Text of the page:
December 31,

 
   

2015

   

2014

 

Audit Fees

  $ 1,180,000     $ 1,188,000  

Tax Fees

    2,200       2,000  

Total Fees

  $ 1,182,200     $ 1,190,000  

  

In the above table, in accordance with applicable SEC rules, “audit fees” are fees billed by the independent registered public accounting firm for professional services for the audit of the consolidated financial statements included in the Company’s Annual Report on Form 10-K, including audits of the foreign subsidiary statutory reports of the Company’s foreign subsidiaries for their respective fiscal years, and reviews of financial statements included in the Company’s quarterly reports on Form 10-Q, or for services that are normally provided by auditors in connection with statutory and regulatory filings or engagements. In the above table, “tax fees” are fees billed by the independent registered public accounting firm to the Company for tax compliance work for certain of the Company’s foreign subsidiaries for their respective fiscal years.

 

The audit committee of the Company’s board of directors has established a policy requiring its approval of all audits, and any non-audit, services prior to the provision of these services by the Company’s independent registered public accounting firm. Pursuant to this policy, the audit committee annually approves a detailed request for annual audit and other permitted services up to specified dollar limits. In determining whether to pre-approve permitted services, the audit committee considers whether such services are consistent with SEC rules and regulations. If the Company’s management believes additional services are necessary or that the dollar amount of previously approved services must be increased, management must seek specific prior approval for these services from the audit committee. To ensure prompt handling of unexpected matters, the Company’s audit committee has delegated to its chairperson the authority to pre-approve permissible non-audit services and fees and to amend or modify pre-approvals that have been granted by the entire audit committee. A report of any such actions taken by the committee chairperson must be provided to the audit committee at the audit committee meeting following such action. None of the services described above were approved by the audit committee pursuant to the exception provided by Rule 2-01(c)(7)(i)(C) of Regulation S-X of the SEC during either of the periods presented.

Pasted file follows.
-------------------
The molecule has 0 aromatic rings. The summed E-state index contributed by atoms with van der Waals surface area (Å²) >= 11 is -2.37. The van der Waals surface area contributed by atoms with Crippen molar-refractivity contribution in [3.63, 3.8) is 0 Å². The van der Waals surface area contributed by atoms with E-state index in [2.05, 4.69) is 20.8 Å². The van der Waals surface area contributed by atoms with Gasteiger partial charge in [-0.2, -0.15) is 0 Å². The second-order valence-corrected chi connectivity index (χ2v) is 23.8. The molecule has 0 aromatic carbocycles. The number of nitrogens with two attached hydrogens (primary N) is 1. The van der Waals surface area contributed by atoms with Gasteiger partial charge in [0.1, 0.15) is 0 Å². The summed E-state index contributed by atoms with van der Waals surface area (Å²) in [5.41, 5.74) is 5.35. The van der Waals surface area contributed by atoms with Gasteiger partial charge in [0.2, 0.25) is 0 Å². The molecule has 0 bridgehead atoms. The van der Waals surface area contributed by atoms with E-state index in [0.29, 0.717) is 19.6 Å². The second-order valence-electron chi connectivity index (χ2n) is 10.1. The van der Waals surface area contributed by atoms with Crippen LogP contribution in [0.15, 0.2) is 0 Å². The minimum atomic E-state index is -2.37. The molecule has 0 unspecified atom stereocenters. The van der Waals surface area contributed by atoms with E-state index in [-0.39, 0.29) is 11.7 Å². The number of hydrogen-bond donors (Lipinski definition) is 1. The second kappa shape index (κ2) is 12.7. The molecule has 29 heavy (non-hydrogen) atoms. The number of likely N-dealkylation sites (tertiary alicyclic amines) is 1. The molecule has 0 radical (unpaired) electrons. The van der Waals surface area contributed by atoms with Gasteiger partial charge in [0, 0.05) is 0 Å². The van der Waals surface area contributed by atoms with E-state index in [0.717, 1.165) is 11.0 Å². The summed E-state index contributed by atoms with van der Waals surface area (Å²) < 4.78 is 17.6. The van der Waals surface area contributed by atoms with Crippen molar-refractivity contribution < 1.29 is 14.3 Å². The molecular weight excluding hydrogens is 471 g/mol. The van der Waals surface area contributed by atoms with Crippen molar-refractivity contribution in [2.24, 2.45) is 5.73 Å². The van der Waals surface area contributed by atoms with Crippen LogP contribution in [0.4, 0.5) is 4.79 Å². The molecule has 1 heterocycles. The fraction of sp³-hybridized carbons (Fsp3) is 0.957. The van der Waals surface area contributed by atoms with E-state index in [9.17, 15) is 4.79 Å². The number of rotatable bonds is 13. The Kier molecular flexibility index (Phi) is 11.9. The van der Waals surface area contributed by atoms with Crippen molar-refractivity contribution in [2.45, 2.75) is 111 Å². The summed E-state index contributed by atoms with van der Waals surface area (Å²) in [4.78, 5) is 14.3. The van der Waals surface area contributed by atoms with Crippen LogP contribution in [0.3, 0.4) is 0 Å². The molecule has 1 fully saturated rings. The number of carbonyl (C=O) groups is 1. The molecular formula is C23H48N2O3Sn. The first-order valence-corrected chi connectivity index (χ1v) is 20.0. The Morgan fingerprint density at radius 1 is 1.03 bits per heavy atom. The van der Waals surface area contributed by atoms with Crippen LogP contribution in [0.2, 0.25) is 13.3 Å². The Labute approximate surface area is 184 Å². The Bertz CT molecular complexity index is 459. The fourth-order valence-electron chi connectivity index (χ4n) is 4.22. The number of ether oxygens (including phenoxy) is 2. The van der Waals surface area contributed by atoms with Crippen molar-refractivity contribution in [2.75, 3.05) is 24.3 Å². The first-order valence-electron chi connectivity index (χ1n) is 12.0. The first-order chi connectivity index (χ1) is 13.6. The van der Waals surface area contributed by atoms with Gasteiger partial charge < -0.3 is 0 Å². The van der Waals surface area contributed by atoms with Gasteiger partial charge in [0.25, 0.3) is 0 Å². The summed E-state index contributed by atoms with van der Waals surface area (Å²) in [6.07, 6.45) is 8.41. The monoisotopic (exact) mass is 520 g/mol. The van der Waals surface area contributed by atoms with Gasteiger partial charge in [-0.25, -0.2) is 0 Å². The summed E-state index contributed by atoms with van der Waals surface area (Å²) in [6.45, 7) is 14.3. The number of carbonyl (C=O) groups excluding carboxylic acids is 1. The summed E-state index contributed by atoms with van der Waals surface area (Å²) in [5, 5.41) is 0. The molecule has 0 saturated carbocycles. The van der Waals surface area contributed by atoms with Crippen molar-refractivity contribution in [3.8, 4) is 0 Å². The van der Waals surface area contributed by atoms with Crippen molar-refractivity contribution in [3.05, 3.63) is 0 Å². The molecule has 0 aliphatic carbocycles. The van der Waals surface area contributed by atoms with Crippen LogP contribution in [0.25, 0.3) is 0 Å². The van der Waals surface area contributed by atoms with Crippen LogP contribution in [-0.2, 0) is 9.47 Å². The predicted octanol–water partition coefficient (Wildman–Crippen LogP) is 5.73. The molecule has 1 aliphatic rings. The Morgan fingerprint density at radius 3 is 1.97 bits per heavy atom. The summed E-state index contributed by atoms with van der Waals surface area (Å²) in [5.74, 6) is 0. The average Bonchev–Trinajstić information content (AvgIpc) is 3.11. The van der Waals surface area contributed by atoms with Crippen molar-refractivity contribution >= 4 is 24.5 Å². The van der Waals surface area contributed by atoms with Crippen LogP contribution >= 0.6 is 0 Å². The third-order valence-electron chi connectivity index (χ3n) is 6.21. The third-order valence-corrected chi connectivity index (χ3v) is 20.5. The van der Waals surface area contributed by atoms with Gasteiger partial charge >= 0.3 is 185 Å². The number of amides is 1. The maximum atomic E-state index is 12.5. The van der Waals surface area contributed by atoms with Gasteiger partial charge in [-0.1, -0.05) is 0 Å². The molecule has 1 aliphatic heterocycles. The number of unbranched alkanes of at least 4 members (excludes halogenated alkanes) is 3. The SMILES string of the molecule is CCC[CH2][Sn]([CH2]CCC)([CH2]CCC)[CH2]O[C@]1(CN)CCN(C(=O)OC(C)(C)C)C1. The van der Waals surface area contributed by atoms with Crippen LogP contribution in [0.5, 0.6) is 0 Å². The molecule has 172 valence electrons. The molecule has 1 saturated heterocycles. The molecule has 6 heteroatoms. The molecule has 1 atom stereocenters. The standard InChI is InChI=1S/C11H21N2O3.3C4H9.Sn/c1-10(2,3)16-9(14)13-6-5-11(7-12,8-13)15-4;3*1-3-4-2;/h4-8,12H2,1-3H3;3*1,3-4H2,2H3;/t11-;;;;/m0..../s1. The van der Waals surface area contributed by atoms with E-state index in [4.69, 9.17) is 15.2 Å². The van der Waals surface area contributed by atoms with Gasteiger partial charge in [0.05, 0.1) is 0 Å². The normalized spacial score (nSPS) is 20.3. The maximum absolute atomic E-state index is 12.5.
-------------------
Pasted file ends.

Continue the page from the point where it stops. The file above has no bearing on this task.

32

 

 

PART IV

 

 

ITEM 15.

EXHIBITS AND FINANCIAL STATEMENT SCHEDULES

 

 

(a)(1)

The Company’s consolidated financial statements, related notes thereto and report of our independent registered public accounting firm required by Item 8 are listed in the index on page F-1 herein.

 

(2)

Unless otherwise attached, all financial statement schedules are omitted because they are not applicable or the required information is shown in the Company’s consolidated financial statements or the notes thereto.

 

(3)

Exhibits:

 

2.1

Agreement and Plan of Merger, dated as of August 29, 2006, by and among Safety Components International, Inc., SCI Merger Sub, Inc. and International Textile Group Inc. (incorporated by reference to Exhibit 2.1 to the Company’s Annual Report on Form 10-K (File No. 000-23938) for the year ended December 31, 2006)

 

3.1

Second Amended and Restated Certificate of Incorporation of International Textile Group, Inc. (incorporated by reference to Exhibit 10.3 to the Company’s Current Report on Form 8-K (File No. 000-23938) filed with the Commission on October 26, 2006)

 

3.2

Certificate of Designation of Series A Convertible Preferred Stock (incorporated by reference to Exhibit 99.2 to the Company’s Current Report on Form 8-K (File No. 000-23938) filed with the Commission on March 8, 2007)

 

3.3

Certificate of Increase of Series A Convertible Preferred Stock (incorporated by reference to Exhibit 3.1 to the Company’s Current Report on Form 8-K (File No. 000-23938) filed with the Commission on July 3, 2012)

 

3.4